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Jim Nix shares tip how to take great spring photos and how HDR can make them even more impressive
Spring is a great season for photography. The weather starts to warm up, the flowers start to bloom, the rain falls a bit, and everything feels fresh and new. It’s a perfect time to head out with the camera and capture some of the beauty of the Earth renewing itself. After a cold winter, the landscapes really start to come alive.The two things that I really focus on photographing in the Spring season are the wildflowers and the waterfalls. Thanks to the aforementioned rain, here in Central Texas we get plenty of both, and they are fantastic to photograph. Today I will focus on the wildflowers. Here are a few tips:
1. While a single exposure can at times capture the beauty of a scene, I always fire brackets so that I have the option to create an HDR should I need to do so. I often find that merging the brackets into an HDR gives me a much more pleasing result, and it also lets me better control the final look of the photo.
2. Be sure and bring a tripod, because you will want the stability it offers when firing your brackets. I have done plenty of handheld HDRs, but I am always more confident and satisfied when I take them from a tripod.
3. Also, be sure and scout the weather and location reports online before you go. It’s terrible when you show up somewhere to shoot and it’s closed, or there’s a festival occurring and you can’t get your shots. I always try and avoid crowds, which means I prefer to shoot in the morning. Plus, I just like the morning light and the solitude of being in a place by myself (which is rare at sunset).
The first thing I do while out shooting is to make sure that I get 3 good shots in each bracket set (while you could take more, I find that 3 shots gives me enough to work with). What I mean is that I want one that is fairly dark, one somewhat evenly lit, and one that is a bit brighter. I don’t want one that is too bright or one that is too dark, as that renders them basically useless. This is the same for wildflowers or waterfalls. I definitely don’t want blown out highlights in a waterfall photo, and a long exposure of a scene with wildflowers runs the risk of the wind moving them around too much.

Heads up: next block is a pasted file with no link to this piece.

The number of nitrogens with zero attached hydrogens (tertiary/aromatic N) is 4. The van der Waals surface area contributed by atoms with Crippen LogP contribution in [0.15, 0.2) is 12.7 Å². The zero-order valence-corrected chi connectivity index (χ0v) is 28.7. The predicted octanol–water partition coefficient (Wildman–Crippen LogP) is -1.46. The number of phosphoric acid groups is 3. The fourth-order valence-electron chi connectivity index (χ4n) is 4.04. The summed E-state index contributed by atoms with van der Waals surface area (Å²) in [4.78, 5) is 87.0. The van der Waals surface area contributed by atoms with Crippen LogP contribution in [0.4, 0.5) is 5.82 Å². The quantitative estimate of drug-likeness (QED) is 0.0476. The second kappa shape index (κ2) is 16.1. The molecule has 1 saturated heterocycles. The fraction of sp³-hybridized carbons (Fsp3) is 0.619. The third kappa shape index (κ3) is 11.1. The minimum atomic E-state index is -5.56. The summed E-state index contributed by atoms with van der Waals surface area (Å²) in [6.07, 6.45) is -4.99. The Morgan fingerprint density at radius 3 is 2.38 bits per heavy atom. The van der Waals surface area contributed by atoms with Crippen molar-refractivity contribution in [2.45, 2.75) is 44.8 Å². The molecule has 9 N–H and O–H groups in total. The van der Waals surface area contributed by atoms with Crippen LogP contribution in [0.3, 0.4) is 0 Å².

The first thing I do once I get into Aurora is scroll through a few presets before selecting one to begin with. Prior to using Aurora HDR, I never applied presets to my photos. I always wanted to maintain full control of the image and make all the choices myself. But I find that I really like many of these presets, especially in the Realistic HDR category. While I still make edits to the photo after applying a preset, I find they are a fantastic place to start, and they give me some direction and ideas for where I can take the photo.
From there, it’s a little bit of experimentation until I get to the final image. I generally stack a few layers in Aurora, brushing in masks in order to selectively apply targeted adjustments to specific parts of the photo. Aurora makes it quick and easy, and it allows you to really create the look you want with a photo.
Here’s a photo from the Texas hill country. We usually get a lot of bluebonnets springing up (it’s those little blue flowers, and they pop up everywhere in the spring) and photographers go crazy chasing them. I was out in the early morning, so that I could have this area to myself. In this photo, I opted to frame the rising sun behind the tree, so as to diffuse the bright light a bit, especially since I was shooting straight into it. I loved the boot hanging on the fence, and it all just lined up perfectly.
I started with these 3 RAW files and took them into Aurora. Aurora starts off with the screen you see below. I just click “Create HDR” and it takes you into Aurora to get started.Once the 3 files are merged, the opening screen in Aurora has the image there, with the menu panel on the right side and the option for opening up the Presets in the bottom right. Just click that once and you can review the Presets that way.Next, we will dive into the exact steps I took on this image to achieve my vision for the final look of the photo. I wanted to bring a lot of focus onto the boot sitting there on the fence, because I think it’s a unique and interesting element. But I also want the image to appear calm, as though I was all alone on some forgotten country road at sunrise (which I was, in fact!).
Step 1: The first preset that I applied was Vivid Memories in the Realistic HDR category, adding it to the base layer. It gave the image a nice pop and really brought out some of the details. However, there was more that I wanted to do on this layer. I felt the bottom was a little too dark and the sky was a little too bright. So I went into the Top & Bottom Lighting section of the tools menu and made adjustments there.
Step 2: The next thing I did was add a layer for the boot, since I wanted to make it more prominently visible in the photo. To add a layer, just click on the “+” sign in the upper right next to the word Layer, and give it a name. I chose to call it “Boot” to make it easy to refer back to if needed later in processing.